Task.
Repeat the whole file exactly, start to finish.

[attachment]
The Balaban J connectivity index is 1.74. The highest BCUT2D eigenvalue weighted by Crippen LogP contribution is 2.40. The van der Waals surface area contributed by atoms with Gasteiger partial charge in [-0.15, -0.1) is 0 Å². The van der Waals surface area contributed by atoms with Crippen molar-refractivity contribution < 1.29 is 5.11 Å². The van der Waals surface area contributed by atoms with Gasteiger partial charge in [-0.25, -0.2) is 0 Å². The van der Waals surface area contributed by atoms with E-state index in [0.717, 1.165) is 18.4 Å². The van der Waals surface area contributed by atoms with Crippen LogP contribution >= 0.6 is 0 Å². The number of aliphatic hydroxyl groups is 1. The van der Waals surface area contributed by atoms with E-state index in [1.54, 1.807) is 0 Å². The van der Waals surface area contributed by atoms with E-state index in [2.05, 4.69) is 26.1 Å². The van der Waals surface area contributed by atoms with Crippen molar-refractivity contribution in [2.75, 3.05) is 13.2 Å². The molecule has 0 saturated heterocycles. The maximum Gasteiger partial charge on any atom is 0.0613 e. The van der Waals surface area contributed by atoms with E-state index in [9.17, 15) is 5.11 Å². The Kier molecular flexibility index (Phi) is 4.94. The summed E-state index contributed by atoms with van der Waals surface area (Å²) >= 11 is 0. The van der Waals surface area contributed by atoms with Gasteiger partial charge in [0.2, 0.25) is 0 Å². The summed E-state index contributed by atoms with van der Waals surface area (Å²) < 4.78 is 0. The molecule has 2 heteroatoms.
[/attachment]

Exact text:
The Balaban J connectivity index is 1.74. The highest BCUT2D eigenvalue weighted by Crippen LogP contribution is 2.40. The van der Waals surface area contributed by atoms with Gasteiger partial charge in [-0.15, -0.1) is 0 Å². The van der Waals surface area contributed by atoms with Crippen molar-refractivity contribution < 1.29 is 5.11 Å². The van der Waals surface area contributed by atoms with Gasteiger partial charge in [-0.25, -0.2) is 0 Å². The van der Waals surface area contributed by atoms with E-state index in [0.717, 1.165) is 18.4 Å². The van der Waals surface area contributed by atoms with Crippen LogP contribution >= 0.6 is 0 Å². The number of aliphatic hydroxyl groups is 1. The van der Waals surface area contributed by atoms with E-state index in [1.54, 1.807) is 0 Å². The van der Waals surface area contributed by atoms with E-state index in [2.05, 4.69) is 26.1 Å². The van der Waals surface area contributed by atoms with Crippen molar-refractivity contribution in [2.75, 3.05) is 13.2 Å². The molecule has 0 saturated heterocycles. The maximum Gasteiger partial charge on any atom is 0.0613 e. The van der Waals surface area contributed by atoms with E-state index in [9.17, 15) is 5.11 Å². The Kier molecular flexibility index (Phi) is 4.94. The summed E-state index contributed by atoms with van der Waals surface area (Å²) >= 11 is 0. The van der Waals surface area contributed by atoms with Gasteiger partial charge in [0.2, 0.25) is 0 Å². The summed E-state index contributed by atoms with van der Waals surface area (Å²) < 4.78 is 0. The molecule has 2 heteroatoms.